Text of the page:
Let The Compiler Do Its Thing

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Applications that simulate real world physics or chemistry may contain millions of lines of code. These programs are written in high level languages such as FORTRAN or C and typically will have many loops in the code. These loops will perform some operation over a range of values and are great candidates for running in parallel. While investigating and profiling a large application to see where the hot spots are, most likely the areas to look at further involve loops.

In the past, developers would get best results if a loop was unrolled, that is, duplicating the body as many times as needed to that the operations could be operated on using full vectors. The number of iterations would reflect the hardware that the code was targeted towards. Since the application may have to run on different hardware in the future, results for todays generation of hardware may be compromised in the future.

[clickToTweet tweet=”Look at Intel Compilers. Let the compiler do its thing.” quote=”Compilers are very smart. Give the compiler a chance.”]

In fact, it is better to let modern compilers to the unrolling. Whether using a #pragma for C or C++, ora !DIR for Fortran, compilers today can unroll the loops more efficiently, leading to better performance.    A simple form of a simple loop allows the compiler to do its work and can also increase the readability of the code.

There are some general rules to follow to allow the compiler to vectorize loops in an application.

  • Loops within loops will only be vectorized for the inner loop. Use OpenMP for parallelization of the outer loops. In some cases, a smart compiler will be able to interchange the inner and outer loops, for vectorization.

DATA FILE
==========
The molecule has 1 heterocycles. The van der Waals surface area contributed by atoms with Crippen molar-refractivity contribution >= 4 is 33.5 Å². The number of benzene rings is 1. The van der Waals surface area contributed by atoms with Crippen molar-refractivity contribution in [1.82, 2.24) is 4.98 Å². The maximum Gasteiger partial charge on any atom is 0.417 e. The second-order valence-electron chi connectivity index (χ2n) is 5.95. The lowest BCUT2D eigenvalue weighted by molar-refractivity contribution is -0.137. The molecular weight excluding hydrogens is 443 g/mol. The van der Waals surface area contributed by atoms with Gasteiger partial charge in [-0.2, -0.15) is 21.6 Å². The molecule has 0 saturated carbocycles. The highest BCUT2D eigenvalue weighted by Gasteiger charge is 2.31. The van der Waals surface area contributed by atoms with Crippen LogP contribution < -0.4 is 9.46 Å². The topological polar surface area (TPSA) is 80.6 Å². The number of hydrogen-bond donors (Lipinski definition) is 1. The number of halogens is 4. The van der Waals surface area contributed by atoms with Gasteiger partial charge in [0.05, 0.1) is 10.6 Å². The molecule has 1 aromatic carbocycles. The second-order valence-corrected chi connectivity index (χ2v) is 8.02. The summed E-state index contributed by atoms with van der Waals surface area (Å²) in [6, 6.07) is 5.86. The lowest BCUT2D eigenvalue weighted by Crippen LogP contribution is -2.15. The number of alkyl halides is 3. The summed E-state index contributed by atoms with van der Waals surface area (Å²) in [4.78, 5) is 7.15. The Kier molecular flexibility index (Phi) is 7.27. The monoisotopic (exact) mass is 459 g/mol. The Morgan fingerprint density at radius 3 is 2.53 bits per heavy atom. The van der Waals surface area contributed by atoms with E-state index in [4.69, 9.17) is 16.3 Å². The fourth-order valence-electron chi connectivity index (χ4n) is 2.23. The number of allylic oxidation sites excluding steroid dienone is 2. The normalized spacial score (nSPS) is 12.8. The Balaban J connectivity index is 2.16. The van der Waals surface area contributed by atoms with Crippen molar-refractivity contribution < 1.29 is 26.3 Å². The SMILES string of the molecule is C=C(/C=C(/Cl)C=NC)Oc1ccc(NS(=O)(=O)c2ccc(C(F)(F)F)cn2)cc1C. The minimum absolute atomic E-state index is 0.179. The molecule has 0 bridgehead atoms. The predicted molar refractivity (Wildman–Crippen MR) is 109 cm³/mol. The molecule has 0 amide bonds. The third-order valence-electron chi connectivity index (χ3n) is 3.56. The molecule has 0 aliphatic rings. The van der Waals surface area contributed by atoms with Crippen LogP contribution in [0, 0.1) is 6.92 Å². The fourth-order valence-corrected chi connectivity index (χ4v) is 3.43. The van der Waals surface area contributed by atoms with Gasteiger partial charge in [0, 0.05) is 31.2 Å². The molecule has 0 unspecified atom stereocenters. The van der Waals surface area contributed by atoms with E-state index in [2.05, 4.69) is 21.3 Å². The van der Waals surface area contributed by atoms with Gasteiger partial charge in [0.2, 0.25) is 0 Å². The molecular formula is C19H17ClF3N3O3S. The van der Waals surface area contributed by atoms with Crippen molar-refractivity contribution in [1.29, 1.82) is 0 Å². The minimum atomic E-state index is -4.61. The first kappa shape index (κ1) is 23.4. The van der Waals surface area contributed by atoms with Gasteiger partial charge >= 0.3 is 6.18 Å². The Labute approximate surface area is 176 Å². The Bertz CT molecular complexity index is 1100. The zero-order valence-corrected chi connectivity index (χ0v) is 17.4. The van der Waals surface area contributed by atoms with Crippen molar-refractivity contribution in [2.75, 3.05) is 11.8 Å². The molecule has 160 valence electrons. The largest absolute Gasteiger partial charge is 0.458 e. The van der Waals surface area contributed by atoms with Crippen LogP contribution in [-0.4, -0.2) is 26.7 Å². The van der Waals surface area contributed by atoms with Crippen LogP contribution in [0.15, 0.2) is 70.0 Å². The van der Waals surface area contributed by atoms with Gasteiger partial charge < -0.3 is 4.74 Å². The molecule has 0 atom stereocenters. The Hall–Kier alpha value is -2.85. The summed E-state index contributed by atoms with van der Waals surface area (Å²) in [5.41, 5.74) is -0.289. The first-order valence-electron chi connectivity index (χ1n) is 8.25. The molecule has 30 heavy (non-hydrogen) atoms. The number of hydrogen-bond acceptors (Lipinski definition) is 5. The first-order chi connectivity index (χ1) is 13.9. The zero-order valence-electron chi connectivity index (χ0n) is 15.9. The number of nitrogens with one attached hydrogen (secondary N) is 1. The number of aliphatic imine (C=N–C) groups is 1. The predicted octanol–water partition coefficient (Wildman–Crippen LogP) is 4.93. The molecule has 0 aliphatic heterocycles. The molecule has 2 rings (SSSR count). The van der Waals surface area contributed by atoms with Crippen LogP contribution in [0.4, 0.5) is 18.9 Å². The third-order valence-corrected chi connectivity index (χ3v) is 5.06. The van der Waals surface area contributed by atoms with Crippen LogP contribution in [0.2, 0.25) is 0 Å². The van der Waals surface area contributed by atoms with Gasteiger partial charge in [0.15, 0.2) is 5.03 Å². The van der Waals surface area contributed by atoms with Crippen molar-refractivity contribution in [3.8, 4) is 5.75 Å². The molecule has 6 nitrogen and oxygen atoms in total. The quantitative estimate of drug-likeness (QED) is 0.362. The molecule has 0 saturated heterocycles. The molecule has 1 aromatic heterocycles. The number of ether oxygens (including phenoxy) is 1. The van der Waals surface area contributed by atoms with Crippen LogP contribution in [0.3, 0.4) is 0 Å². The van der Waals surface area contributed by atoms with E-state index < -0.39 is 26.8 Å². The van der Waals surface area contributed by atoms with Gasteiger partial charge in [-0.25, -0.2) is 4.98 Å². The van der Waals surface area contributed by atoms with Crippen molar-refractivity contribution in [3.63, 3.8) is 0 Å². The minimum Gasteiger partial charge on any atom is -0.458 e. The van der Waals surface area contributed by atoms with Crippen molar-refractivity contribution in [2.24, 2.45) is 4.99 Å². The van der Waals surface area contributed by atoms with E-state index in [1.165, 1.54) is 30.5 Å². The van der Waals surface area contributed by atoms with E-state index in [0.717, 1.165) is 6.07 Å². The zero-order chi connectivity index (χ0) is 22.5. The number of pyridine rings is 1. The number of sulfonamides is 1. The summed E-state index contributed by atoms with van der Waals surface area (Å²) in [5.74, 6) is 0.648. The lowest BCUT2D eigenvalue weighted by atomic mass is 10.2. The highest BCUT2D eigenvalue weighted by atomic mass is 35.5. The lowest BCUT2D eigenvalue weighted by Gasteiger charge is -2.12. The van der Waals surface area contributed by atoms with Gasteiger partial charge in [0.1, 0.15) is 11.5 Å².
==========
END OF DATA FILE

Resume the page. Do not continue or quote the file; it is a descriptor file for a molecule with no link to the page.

• A loop that contains “straight-line” code can be vectorized. Obviously if within a loop there are branches or jumps to other code within the loop, vectorization will not be possible.
  • The loop must be “countable”. That is, the number of iterations for a loop must be known before the loop executable code is started.
  • There must not be backward loop dependencies for the loop to be vectorized. For example, the loop cannot require the 2nd statement in a loop to be executed before statement 1 to get correct results.
  • There should not be subroutines or function calls within the loop. However, certain functions that have been vectorized by compilers can be included, such as the math functions, sin, cos, etc. A more complete list of math functions that may be included within loops are available online.

An example of a vectorizable loop by the compiler would look something like:

for (i=1;i<MAX; i++) {

a[i] = b[i] + c[i]

d[i] = e[i] – a[i-1]


In this case, the loop can be vectorized, since a[i-1] is already computed before it is used.

However, in the following case the loop is not vectorizable, since a[i-1]  might be needed before it has been computed.

for (i=1;i<MAX;i++) {

d[i] = e[i] – a[i-1]

a[i] = b[i] + c[i])


The above discussion are just some simple tips that should be considered when writing code that can be vectorized by modern compilers. It is important to understand the flow of the application code on a larger scale as well as the lower level loop structure in order to let the compilers do what they do best.

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